Mexborough &Swinton Times, 7th February 1925
County Council Elections
The Conisborough Contest
Mr. Roberts Opens Out
Mr. Arthur Roberts, the retiring Labour member for the Conisborough Division, who is being opposed by Mr. Frank Ogley, of Hill Top, Conisborough, opened his campaign last night with a meeting in the Station Road Schools, Conisborough. Mr. George Edwards presided.
Mr. Roberts said that he felt his record justified him in again asking for re-election. His opponent, he understood, did not feel justified, in coming forwards as a Conservative, but had consented to stand as an Independent. “My experience of Independent candidates is that their independence is mostly noticeable in their attitude towards working class problems” said Mr. Roberts. He challenged his opponent, if he were successful at the election, to get on any committees at Wakefield.
Members, said that Mr. Roberts, were elected to committees by their parties. If his opponent were elected he would therefore be entitled to attend only the quarterly meetings of the Council. He would be debarred from taking part in the important work done by the committees. Mr. Roberts said that the County Council rate was 4,2 in the £, and the total expenditure from rates for the year* was £1,693,066; from all sources £1,330,100. For every 7 levied in taxes, 1 was levied as rates. Twenty- four per cent, of the total expenditure went in health services, 20 per cent, on education, 19 percent on roads and bridgees, and 11 per cent on poor law relief. Labour advocated economic administration and collective purchase. Rates were a form of social insurance. A healthy, well-educated people cost less than an illiterate, unhealthy population. Civil neglect they had learned, was “unprofitable.”
The County Council controlled 850 elementary schools, 5096 teachers, caretakers and attendance officers, 190,582 scholars, 34 manual training centres, and 86 domestic centres. In 1912-1913 the average salary of the teacher was £181 per year, and today is was £231. The average for other counties was £10 1s.8d., and in London the figure was £11 7s. 8d. Teachers salaries accounted largely for the increase.
The County Council controlled 18 secondary schools, 861 teachers, and 12,597 pupils. The expenditure on secondary education last year was £511,100, and the cost per pupil £26 10s. 6d., against £11 1s. in 1911. Fees had risen from £6 6s. a year to £9 9s. The number of free-paying students, in 1923-24 was 1,303, and in 1921-23 2,877 an increase of 1,426; which meant, said Mr. Roberts, that there were, 1,426 fewer places for scholars from elementary schools who won scholarships. In 1923-24 there were 751childres under 10 years of age at the secondary schools. The Government did not pay the grant for children under
The County Council controlled 18 secondary schools, 861 teachers, and 12,597 pupils. The expenditure on secondary education last year was £511,100, and the cost per pupil £26 10s. 6d., against £11 1s. in 1911. Fees had risen from £6 6s. a year to £9 9s. The number of free-paying students, in 1923-24 was 1,303, and in 1921-23 2,877 an increase of 1,426; which meant, said Mr. Roberts, that there were, 1,426 fewer places for scholars from elementary schools who won scholarships. In 1923-24 there were 751childres under 10 years of age at the secondary schools. The Government did not pay the grant for children under ??? , and the Labour Party believed that children of that age were not ready for secondary education and that it was a foolish charge on the rates. There was a shortage of places, and more scholarships should be given to fill those vacated.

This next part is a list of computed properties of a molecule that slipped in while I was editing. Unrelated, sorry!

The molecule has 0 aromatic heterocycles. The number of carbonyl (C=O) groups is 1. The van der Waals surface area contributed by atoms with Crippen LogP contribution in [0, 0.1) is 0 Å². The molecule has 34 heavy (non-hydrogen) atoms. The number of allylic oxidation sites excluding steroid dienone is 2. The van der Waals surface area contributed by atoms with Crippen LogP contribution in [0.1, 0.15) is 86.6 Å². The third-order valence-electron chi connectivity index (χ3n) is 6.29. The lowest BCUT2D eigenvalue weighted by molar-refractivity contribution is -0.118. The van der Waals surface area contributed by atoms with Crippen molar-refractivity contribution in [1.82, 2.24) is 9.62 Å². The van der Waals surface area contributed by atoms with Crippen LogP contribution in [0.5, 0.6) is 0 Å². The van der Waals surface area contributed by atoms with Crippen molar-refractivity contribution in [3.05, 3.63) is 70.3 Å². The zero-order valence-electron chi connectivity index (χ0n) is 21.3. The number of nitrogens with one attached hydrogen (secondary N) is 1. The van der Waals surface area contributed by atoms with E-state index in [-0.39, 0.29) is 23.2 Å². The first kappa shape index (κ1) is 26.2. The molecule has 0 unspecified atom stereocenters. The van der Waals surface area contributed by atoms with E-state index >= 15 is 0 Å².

Labour was out for the abolition of fees in secondary schools, holding the views that the broad highway of education should be free from the elementary school to the university, so far as a child was able to take advantage of it; that every child irrespective of creed or class should be able to take advantage of the facilities, whatever the economic position of the parents.
Mr. Roberts dealt next with the tuberculosis problem. The average cost per patient was 35s. per week. The County Council spent £11,729 in 1921-1922, and in 1923-24 £93,233. The reduction was due to economy, not, unfortunately to the diminution in the number of cases. Since September, 1924, 287 adults and 314 children were awaiting admission to the four county sanatoria, the policy of the opposing parties was apparently money before health. They had only 600 beds at that time. Sanatoria were needed where children could be educated at the same time. There were invariably more on the waiting list than they had accommodation for. The County Council were not entirely to blame for this, because they were subject to the dictation of the Ministry of Health.
The West Riding Authority were responsible for the upkeep of 725 miles of main roads, costing £769 per mile; 300 miles of main road were maintained by the rural district Councils, but paid for by the County Council at a cost of £954 per mile. The Labour Party believed in direct control, believed that the County Council, being the larger body, was in a better position to bargain, and therefore to maintain the roads more economically; 800 bridges were maintained, and 1,100 men were employed on roads. The Labour members, said Mr. Roberts, had brought forward a scheme for the purchase of a quarry to enable them to provide their own road materials. The quarry was offered for £12,000, but the proposal was turned down by the opposition parties. A few days afterwards the machinery alone sold for £15,000. Yet it was proved beyond doubt that the County Council could have purchased their material at 1s. 4d. Per ton cheaper than private enterprise could supply them, with a saving to the rates of £28,000 per year.